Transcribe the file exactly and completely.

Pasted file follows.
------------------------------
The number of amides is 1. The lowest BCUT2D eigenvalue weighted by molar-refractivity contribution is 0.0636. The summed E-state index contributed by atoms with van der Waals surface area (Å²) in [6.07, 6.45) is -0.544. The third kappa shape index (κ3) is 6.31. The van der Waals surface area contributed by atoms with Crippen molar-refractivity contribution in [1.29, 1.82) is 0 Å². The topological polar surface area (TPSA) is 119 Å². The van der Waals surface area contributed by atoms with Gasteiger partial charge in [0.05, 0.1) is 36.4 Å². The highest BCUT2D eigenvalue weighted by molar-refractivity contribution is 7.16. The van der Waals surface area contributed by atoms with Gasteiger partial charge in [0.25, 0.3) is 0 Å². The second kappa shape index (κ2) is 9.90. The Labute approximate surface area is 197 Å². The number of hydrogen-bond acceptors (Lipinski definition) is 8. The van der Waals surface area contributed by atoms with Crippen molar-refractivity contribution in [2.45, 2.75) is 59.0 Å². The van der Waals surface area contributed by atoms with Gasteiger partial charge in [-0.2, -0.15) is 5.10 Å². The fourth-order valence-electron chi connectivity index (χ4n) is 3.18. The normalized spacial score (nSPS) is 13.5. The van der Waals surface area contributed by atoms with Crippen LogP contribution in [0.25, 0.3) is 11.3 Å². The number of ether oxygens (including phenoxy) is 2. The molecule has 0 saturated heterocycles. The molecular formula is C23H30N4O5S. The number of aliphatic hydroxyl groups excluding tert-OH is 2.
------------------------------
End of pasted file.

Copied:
The number of amides is 1. The lowest BCUT2D eigenvalue weighted by molar-refractivity contribution is 0.0636. The summed E-state index contributed by atoms with van der Waals surface area (Å²) in [6.07, 6.45) is -0.544. The third kappa shape index (κ3) is 6.31. The van der Waals surface area contributed by atoms with Crippen molar-refractivity contribution in [1.29, 1.82) is 0 Å². The topological polar surface area (TPSA) is 119 Å². The van der Waals surface area contributed by atoms with Gasteiger partial charge in [0.05, 0.1) is 36.4 Å². The highest BCUT2D eigenvalue weighted by molar-refractivity contribution is 7.16. The van der Waals surface area contributed by atoms with Gasteiger partial charge in [0.25, 0.3) is 0 Å². The second kappa shape index (κ2) is 9.90. The Labute approximate surface area is 197 Å². The number of hydrogen-bond acceptors (Lipinski definition) is 8. The van der Waals surface area contributed by atoms with Crippen molar-refractivity contribution in [2.45, 2.75) is 59.0 Å². The van der Waals surface area contributed by atoms with Gasteiger partial charge in [-0.2, -0.15) is 5.10 Å². The fourth-order valence-electron chi connectivity index (χ4n) is 3.18. The normalized spacial score (nSPS) is 13.5. The van der Waals surface area contributed by atoms with Crippen LogP contribution in [0.25, 0.3) is 11.3 Å². The number of ether oxygens (including phenoxy) is 2. The molecule has 0 saturated heterocycles. The molecular formula is C23H30N4O5S. The number of aliphatic hydroxyl groups excluding tert-OH is 2.